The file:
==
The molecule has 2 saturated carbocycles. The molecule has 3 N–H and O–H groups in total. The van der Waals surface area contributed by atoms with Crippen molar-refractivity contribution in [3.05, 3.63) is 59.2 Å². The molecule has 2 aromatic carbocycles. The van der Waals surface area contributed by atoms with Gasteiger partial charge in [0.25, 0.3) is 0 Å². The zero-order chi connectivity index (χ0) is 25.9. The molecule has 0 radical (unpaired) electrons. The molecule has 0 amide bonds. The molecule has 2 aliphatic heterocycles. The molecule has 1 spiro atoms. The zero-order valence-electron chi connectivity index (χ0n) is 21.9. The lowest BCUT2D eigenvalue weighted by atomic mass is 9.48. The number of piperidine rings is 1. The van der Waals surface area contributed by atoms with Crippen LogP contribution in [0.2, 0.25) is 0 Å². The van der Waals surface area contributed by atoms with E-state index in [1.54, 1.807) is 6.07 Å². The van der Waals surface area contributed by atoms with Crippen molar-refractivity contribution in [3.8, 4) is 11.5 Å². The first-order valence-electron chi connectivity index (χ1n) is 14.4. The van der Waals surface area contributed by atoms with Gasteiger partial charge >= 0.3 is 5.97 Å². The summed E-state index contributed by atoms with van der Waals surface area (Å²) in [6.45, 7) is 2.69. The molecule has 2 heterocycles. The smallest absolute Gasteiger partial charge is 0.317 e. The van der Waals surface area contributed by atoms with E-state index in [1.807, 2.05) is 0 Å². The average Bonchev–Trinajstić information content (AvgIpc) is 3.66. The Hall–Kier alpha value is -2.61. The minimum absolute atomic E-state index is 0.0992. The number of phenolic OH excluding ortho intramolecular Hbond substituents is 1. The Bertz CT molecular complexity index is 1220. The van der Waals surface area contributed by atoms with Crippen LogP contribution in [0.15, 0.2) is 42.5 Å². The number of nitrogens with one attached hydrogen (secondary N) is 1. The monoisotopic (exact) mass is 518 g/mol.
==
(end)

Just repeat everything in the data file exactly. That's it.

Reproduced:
The molecule has 2 saturated carbocycles. The molecule has 3 N–H and O–H groups in total. The van der Waals surface area contributed by atoms with Crippen molar-refractivity contribution in [3.05, 3.63) is 59.2 Å². The molecule has 2 aromatic carbocycles. The van der Waals surface area contributed by atoms with Gasteiger partial charge in [0.25, 0.3) is 0 Å². The zero-order chi connectivity index (χ0) is 25.9. The molecule has 0 radical (unpaired) electrons. The molecule has 0 amide bonds. The molecule has 2 aliphatic heterocycles. The molecule has 1 spiro atoms. The zero-order valence-electron chi connectivity index (χ0n) is 21.9. The lowest BCUT2D eigenvalue weighted by atomic mass is 9.48. The number of piperidine rings is 1. The van der Waals surface area contributed by atoms with Crippen LogP contribution in [0.2, 0.25) is 0 Å². The van der Waals surface area contributed by atoms with E-state index in [1.54, 1.807) is 6.07 Å². The van der Waals surface area contributed by atoms with Crippen molar-refractivity contribution in [3.8, 4) is 11.5 Å². The first-order valence-electron chi connectivity index (χ1n) is 14.4. The van der Waals surface area contributed by atoms with Gasteiger partial charge >= 0.3 is 5.97 Å². The summed E-state index contributed by atoms with van der Waals surface area (Å²) in [6.45, 7) is 2.69. The molecule has 2 heterocycles. The smallest absolute Gasteiger partial charge is 0.317 e. The van der Waals surface area contributed by atoms with E-state index in [1.807, 2.05) is 0 Å². The average Bonchev–Trinajstić information content (AvgIpc) is 3.66. The Hall–Kier alpha value is -2.61. The minimum absolute atomic E-state index is 0.0992. The number of phenolic OH excluding ortho intramolecular Hbond substituents is 1. The Bertz CT molecular complexity index is 1220. The van der Waals surface area contributed by atoms with Crippen LogP contribution in [0.15, 0.2) is 42.5 Å². The number of nitrogens with one attached hydrogen (secondary N) is 1. The monoisotopic (exact) mass is 518 g/mol.